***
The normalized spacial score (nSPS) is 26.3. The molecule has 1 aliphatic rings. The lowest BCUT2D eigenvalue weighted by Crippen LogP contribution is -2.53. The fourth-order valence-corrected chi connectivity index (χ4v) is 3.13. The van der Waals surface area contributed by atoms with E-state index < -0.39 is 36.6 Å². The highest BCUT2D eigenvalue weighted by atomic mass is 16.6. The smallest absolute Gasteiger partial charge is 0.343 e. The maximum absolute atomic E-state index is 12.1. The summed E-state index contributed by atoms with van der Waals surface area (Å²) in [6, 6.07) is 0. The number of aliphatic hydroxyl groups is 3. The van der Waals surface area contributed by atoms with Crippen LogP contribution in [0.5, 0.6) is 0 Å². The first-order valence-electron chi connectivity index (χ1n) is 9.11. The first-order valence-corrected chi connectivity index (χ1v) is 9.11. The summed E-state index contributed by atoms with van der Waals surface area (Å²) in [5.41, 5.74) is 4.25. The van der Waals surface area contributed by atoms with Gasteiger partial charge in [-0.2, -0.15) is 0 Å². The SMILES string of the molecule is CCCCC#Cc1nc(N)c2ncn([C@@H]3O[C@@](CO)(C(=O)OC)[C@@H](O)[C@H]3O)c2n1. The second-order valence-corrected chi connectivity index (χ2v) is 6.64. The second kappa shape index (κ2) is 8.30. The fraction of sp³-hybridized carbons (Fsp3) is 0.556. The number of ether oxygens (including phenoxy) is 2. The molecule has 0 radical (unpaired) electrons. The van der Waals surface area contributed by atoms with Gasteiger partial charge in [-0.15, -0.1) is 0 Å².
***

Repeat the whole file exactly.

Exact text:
The normalized spacial score (nSPS) is 26.3. The molecule has 1 aliphatic rings. The lowest BCUT2D eigenvalue weighted by Crippen LogP contribution is -2.53. The fourth-order valence-corrected chi connectivity index (χ4v) is 3.13. The van der Waals surface area contributed by atoms with E-state index < -0.39 is 36.6 Å². The highest BCUT2D eigenvalue weighted by atomic mass is 16.6. The smallest absolute Gasteiger partial charge is 0.343 e. The maximum absolute atomic E-state index is 12.1. The summed E-state index contributed by atoms with van der Waals surface area (Å²) in [6, 6.07) is 0. The number of aliphatic hydroxyl groups is 3. The van der Waals surface area contributed by atoms with Crippen LogP contribution in [0.5, 0.6) is 0 Å². The first-order valence-electron chi connectivity index (χ1n) is 9.11. The first-order valence-corrected chi connectivity index (χ1v) is 9.11. The summed E-state index contributed by atoms with van der Waals surface area (Å²) in [5.41, 5.74) is 4.25. The van der Waals surface area contributed by atoms with Gasteiger partial charge in [-0.2, -0.15) is 0 Å². The SMILES string of the molecule is CCCCC#Cc1nc(N)c2ncn([C@@H]3O[C@@](CO)(C(=O)OC)[C@@H](O)[C@H]3O)c2n1. The second-order valence-corrected chi connectivity index (χ2v) is 6.64. The second kappa shape index (κ2) is 8.30. The fraction of sp³-hybridized carbons (Fsp3) is 0.556. The number of ether oxygens (including phenoxy) is 2. The molecule has 0 radical (unpaired) electrons. The van der Waals surface area contributed by atoms with Gasteiger partial charge in [-0.15, -0.1) is 0 Å².